Airbnb to shut domestic business in China from July 30
HONG KONG/SHANGHAI, May 24 (Reuters) – Vacation rental firm Airbnb Inc (ABNB.O) said on Tuesday it will shut down all listings and experiences in mainland China from July 30, joining a long list of Western internet platforms that have opted out of the China market.
The company made the announcement in a letter posted to its official WeChat account addressed to its Chinese users without elaborating on the reasons behind the decision. The San Francisco-based company said Chinese users would still be allowed to book listings and experiences abroad.
“We have made the difficult decision to refocus our efforts in China on outbound travel and suspend our homes and Experiences of Hosts in China, starting from July 30, 2022,” Nathan Blecharczyk, co-founder of Airbnb, wrote in the letter.
The Global Times newspaper, citing a source close to the company, said Airbnb had decided to shut the domestic business down because it was too costly and complex to operate, which had been further exacerbated by the COVID-19 pandemic.
Airbnb did not respond to a Reuters request for comment.
Airbnb joins a long line of Western internet firms such as Linkedin and Yahoo that have retreated from China in recent months, in a sign of the internet decoupling of the world’s second-largest economy and much of the rest of the world.
Almost all major Western internet platforms including Alphabet Inc’s (GOOGL.O) Google and Meta Platforms Inc’s (FB.O) Facebook have ceased to provide services to end users in mainland China, citing reasons ranging from censorship to operation difficulties in the country. read more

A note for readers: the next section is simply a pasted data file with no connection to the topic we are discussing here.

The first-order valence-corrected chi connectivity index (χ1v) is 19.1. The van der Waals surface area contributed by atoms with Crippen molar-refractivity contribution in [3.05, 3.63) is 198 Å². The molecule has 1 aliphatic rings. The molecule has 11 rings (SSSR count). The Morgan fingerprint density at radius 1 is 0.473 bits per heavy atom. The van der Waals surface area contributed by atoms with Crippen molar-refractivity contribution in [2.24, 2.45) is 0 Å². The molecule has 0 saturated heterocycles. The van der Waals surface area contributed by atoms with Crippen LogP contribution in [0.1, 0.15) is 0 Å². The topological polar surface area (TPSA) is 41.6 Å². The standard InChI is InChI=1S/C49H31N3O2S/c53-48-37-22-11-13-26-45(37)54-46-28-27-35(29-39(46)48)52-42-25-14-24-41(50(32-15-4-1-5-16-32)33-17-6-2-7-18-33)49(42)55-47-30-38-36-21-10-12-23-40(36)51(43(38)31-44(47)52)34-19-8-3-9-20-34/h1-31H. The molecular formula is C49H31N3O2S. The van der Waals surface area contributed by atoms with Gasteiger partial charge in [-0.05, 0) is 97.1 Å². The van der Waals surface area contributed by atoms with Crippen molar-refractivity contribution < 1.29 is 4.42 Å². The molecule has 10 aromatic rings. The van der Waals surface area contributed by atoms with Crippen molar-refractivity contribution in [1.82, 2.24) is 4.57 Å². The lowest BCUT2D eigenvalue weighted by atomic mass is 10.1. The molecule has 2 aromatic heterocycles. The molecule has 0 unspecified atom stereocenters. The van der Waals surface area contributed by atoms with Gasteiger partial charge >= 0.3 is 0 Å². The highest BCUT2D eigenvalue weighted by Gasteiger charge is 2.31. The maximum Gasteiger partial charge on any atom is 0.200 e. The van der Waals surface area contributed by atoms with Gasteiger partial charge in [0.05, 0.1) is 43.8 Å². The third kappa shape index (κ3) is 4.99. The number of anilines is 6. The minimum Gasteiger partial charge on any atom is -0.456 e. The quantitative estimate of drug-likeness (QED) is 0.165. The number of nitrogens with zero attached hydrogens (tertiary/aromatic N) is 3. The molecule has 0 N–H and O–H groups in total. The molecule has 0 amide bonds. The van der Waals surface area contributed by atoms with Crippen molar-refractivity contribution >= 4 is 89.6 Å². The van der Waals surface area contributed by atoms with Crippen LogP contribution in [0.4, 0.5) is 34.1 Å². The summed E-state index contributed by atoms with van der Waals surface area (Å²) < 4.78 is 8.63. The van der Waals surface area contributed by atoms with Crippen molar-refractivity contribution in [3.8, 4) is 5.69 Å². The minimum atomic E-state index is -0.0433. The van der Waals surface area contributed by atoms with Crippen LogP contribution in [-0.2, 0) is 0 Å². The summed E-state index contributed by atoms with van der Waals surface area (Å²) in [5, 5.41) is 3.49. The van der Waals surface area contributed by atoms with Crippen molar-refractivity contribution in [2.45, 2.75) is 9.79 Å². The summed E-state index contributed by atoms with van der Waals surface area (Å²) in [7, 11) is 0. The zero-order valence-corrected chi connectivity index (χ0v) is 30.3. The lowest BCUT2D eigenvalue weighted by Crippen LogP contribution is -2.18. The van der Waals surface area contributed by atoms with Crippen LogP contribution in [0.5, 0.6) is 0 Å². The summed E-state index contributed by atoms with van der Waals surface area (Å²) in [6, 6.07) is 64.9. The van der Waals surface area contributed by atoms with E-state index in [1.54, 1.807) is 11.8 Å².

China’s efforts to curb the spread of COVID-19 has also led to business disruptions across the country as several cities have been locked down, including the major economic hub of Shanghai.
CNBC first reported Airbnb’s decision earlier on Tuesday.
The New York Times reported that as part of its retreat, Airbnb would remove about 150,000 listings in China, out of six million it had around the world. Stays in China have accounted for roughly 1% of Airbnb’s business in recent years, according to the reports.
Founded in 2008, Airbnb started providing services in mainland China in 2015. It had made efforts to localise its services, including integrating with Chinese platforms such as Tencent Holdings’(0700.HK) WeChat. Its main Chinese rivals are Tujia and Xiaozhu.
Airbnb’s shares gained 0.65% during Monday trading on Nasdaq but have receded 1.59% in post-market trading.
Reporting by Josh Ye in Hong Kong, Brenda Goh in Shanghai and Ella Cao in Beijing; Editing by Tom Hogue, Stephen Coates and Louise Heavens